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Posted by on in Paths Blogs
Asatru FAQ: Organic and Non-GMO Food

There is no religious requirement to eat certain foods in Asatru. However, some Asatruars observe personal taboos. These personal taboos are based on personal gnosis or group gnosis, which are just as valid for determining an individual person's religious path as the teachings of the wider tradition of which they are a part. There are also traditional foods and beverages associated with holidays and sacrifices to specific gods in Asatru and other heathen sects, both in the Lore and in modern practice based on personal and group gnosis.

Some modern devotees of the goddess Sif avoid buying GMO wheat or GMO corn. This is a personal or group taboo observed as an act of devotion to the grain goddess. This practice is not about what the person eats, but about what the person supports with their purchasing power. Those who follow Sif can eat whatever random grain they are given or provided. When they have the opportunity to buy wheat products or corn products with their own money and make their own purchasing decisions, they will buy non-GMO wheat and corn if it is available. If certified non-GMO wheat and corn products are not available, it is also acceptable to purchase the waste products of a bakery, factory, or store, usually termed day-olds, markdowns, bakery leftovers, outlet goods, damaged, expiring, etc. The point is not about healthy eating, it is about refusing to support the damaging agricultural practices of GMO factory farming with one's money. Monsanto may be gone as a separate company, but everything it was still exists within the agricultural economic sector.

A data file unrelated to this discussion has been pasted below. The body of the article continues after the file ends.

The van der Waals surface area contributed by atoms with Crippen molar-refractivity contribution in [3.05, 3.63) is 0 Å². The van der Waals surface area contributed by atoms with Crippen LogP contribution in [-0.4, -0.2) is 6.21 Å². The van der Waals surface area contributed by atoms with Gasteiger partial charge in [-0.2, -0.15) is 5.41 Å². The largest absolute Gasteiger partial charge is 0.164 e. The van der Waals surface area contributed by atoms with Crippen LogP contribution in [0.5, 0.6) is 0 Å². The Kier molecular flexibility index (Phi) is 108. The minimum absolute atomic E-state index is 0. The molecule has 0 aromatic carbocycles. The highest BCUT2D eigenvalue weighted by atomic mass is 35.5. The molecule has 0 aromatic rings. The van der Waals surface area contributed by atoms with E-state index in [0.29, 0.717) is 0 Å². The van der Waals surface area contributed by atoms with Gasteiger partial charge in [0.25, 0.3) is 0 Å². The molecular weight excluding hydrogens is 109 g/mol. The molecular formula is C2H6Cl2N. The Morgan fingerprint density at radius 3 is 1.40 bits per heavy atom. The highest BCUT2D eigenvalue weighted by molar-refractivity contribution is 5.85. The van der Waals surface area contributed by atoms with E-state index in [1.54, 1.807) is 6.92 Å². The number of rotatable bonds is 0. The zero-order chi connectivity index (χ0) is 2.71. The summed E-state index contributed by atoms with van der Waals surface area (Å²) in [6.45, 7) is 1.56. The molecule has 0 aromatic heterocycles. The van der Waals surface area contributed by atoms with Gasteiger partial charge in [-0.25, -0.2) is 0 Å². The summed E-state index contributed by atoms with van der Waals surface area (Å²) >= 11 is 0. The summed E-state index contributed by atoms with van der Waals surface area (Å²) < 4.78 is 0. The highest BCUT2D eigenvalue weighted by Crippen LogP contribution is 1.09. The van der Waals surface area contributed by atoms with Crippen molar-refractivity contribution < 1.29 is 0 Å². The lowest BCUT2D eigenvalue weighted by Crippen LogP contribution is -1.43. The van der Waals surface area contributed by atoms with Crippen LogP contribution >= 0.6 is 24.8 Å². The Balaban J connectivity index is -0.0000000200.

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 Peanut Butter Cookies Recipe -


In the normal way of things, you wouldn't expect to be glad to see soldiers on the streets of your city.

National Guard at Chicago-Lake, I text a friend, naming the major intersection in this part of town.

What happened? he texts back.

Nothing, I reply. That's the idea.

I live in Minneapolis just off Lake Street, the old Dakota trail that was the major artery of fire during the rash of arson and looting that stalked the protests after the death of George Floyd last summer.

During those four Nights of Burning, most frightening of all was the knowledge that, if you called for help, none would come.

The authorities—our incompetent and cowardly City Council foremost among them—were taken as much by surprise by the violence of the aftermath as anyone else, and waited far too long to act. My neighborhood, the pagan neighborhood, paid the price of their dithering. A year later, we still bear the scars: within a block of my house, four empty lots mark four buildings burned.

So, as the trial of Floyd's killer Derek Chauvin draws to a close—not to mention the nightmarish déja-vu of Daunte Wright's senseless death this weekend past—it's good to see, as I walk down Lake Street this morning, some actual preemptive action on the part of the Powers that Be.

Hey, glad you're here, I tell the group of Guards as I go past. Over their face-masks, their eyes smile. In their urban camo uniforms, they look cute and very young.

Well, let's hear it for thinking ahead for a change. Witches learned that lesson long ago, the hard way; that's why we're still here.

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Today is my celebration of being born into this world and in this life, there is only one thing we can be truly certain of, and that is death.

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Posted by on in Culture Blogs



Prayer Before the Kill


Great Stag, our Stag, we hunger:

hunger, Lord, for you.

Our Life, our Food, our Beauty:

Father, will you feed?